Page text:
table2_Vancomycin Associated Acute Kidney Injury: A Longitudinal Study in China.docx
Background: Vancomycin-associated acute kidney injury (VA-AKI) is a recognizable condition with known risk factors. However, the use of vancomycin in clinical practices in China is distinct from other countries. We conducted this longitudinal study to show the characteristics of VA-AKI and how to manage it in clinical practice.
Patients and Methods: We included patients admitted to hospital, who received vancomycin therapy between January 1, 2016 and June 2019. VA-AKI was defined as a patient having developed AKI during vancomycin therapy or within 48 h following the withdrawal of vancomycin therapy.
Results: A total of 3719 patients from 7058 possible participants were included in the study. 998 patients were excluded because of lacking of serum creatinine measurement. The incidence of VA-AKI was 14.3%. Only 32.3% (963/2990) of recommended patients performed therapeutic drug monitoring of vancomycin. Patients with VA-AKI were more likely to concomitant administration of cephalosporin (OR 1.55, 95% CI 1.08–2.21, p = 0.017), carbapenems (OR 1.46, 95% CI 1.11–1.91, p = 0.006) and piperacillin-tazobactam (OR 3.12, 95% CI 1.50–6.49, p = 0.002). Full renal recovery (OR 0.208, p = 0.005) was independent protective factors for mortality. Compared with acute kidney injury stage 1, AKI stage 2 (OR 2.174, p = 0.005) and AKI stage 3 (OR 2.210, p = 0.005) were independent risk factors for fail to full renal recovery.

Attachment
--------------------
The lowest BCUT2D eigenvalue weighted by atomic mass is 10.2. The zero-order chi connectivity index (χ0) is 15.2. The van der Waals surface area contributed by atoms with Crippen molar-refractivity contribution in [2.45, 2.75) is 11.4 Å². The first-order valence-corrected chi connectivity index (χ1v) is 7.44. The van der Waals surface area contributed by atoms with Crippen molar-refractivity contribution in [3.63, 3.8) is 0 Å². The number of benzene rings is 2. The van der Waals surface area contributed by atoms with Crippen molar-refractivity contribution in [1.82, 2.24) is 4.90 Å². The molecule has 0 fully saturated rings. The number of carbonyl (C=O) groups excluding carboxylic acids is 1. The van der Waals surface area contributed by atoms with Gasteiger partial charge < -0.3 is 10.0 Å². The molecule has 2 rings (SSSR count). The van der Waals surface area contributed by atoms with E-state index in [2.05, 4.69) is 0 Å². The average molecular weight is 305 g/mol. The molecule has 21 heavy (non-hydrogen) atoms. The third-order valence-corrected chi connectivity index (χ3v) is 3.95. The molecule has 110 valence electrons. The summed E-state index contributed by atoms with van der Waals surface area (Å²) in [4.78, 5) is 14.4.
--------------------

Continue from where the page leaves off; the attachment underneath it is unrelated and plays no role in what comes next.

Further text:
Conclusion: Lack of a serum creatinine measurement for the diagnosis of AKI and lack of standardization of vancomycin therapeutic drug monitoring should be improved. Patient concomitant with piperacillin-tazobactam are at higher risk. Full renal recovery was associated with a significantly reduced morality.